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After Wayne Triplett lost his son, he set out to write the book he most needed-one that would offer solace, support, and inspiration. Telling his story and the ...
After Wayne Triplett lost his son, he set out to write the book he most needed-one that would offer solace, support, and inspiration. Telling his story and the stories of other bereaved parents-he discovered that grief never ends, but that if we open up to it, it can transform itself. We can with God's help turn our heart-wrenching loss into something that will make a difference in the lives of others. One day we will pass through the storm of sorrow into new realms of sunlight and hope.
• Find the road back to joy
• Meet yourself in this book
• Learn to live in the "new normal"
• Affirm that life is still worth living
• Find answers to the hard questions about death
• Discover how God can truly heal a broken heart
• Encounter real grief and real people dealing with it
• Explore the journey through grief after the ultimate loss
To find hope, to find faith, to find the way we can turn our sadness into service for others and into love in our own lives-these are the greatest challenges of loss.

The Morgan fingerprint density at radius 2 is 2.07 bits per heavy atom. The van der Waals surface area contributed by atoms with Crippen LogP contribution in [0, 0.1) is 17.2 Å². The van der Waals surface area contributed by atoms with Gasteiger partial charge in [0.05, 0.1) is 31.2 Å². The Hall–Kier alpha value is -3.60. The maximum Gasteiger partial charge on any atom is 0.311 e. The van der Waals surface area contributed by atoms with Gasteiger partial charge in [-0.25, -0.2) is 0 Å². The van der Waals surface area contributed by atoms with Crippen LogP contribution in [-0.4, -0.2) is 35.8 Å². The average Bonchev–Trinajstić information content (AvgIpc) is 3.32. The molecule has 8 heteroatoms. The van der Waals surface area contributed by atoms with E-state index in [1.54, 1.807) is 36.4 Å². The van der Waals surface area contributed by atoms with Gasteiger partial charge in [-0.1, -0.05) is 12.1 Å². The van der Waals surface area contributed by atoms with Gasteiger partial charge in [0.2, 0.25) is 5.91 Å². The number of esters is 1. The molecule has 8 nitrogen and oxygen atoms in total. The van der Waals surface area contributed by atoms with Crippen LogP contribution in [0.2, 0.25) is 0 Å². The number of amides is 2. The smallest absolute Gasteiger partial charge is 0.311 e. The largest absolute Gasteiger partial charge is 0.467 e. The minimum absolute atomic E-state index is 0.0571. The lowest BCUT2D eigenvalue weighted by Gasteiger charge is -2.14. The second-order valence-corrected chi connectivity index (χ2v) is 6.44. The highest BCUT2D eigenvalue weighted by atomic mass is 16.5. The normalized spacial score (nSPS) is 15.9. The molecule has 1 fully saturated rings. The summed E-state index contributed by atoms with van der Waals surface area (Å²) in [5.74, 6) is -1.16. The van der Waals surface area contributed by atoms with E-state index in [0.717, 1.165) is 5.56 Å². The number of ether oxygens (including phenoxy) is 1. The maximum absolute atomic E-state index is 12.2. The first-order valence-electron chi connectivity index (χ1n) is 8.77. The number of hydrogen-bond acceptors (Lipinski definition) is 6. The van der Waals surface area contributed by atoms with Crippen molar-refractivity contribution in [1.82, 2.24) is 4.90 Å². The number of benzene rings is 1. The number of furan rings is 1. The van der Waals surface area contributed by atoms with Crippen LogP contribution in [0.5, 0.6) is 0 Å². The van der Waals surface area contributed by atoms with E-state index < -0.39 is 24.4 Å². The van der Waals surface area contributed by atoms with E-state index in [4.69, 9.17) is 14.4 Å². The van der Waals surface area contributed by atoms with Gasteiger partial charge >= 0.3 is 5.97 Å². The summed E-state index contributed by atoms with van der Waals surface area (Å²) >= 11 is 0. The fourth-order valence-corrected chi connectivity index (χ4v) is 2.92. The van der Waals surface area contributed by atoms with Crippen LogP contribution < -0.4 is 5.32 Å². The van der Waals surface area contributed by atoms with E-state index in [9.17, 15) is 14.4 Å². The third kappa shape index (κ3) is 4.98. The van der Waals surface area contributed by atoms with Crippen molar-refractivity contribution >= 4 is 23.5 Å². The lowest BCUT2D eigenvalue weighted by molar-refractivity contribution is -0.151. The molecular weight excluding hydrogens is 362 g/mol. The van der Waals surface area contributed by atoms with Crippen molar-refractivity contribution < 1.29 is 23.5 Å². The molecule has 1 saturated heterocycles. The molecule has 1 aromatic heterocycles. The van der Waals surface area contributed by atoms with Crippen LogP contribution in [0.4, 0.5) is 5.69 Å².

They are also the greatest opportunities.
All proceeds from the sale of this book benefit the Kevin Wayne Triplett Memorial Scholarship Fund.
Who better to soften the wound of another, than one who has suffered the wound himself? -Thomas Jefferson
Kevin's seventh trip to the M. D. Anderson Cancer Center in Houston was to have been a "tune up" to get his lung infection under control with stronger antibiotics as well as repeat the usual scans and develop a treatment plan. Kevin was hospitalized on Tuesday evening, November 21, 2006 because of continued fever and general discomfort. I had been giving him nourishment through his G-tube as well as chemotherapy in our hotel room. He seemed to be responding well to the medications, but he had some puffiness around his eyes. This possibly was due to edema, although he had been taking a fluid pill.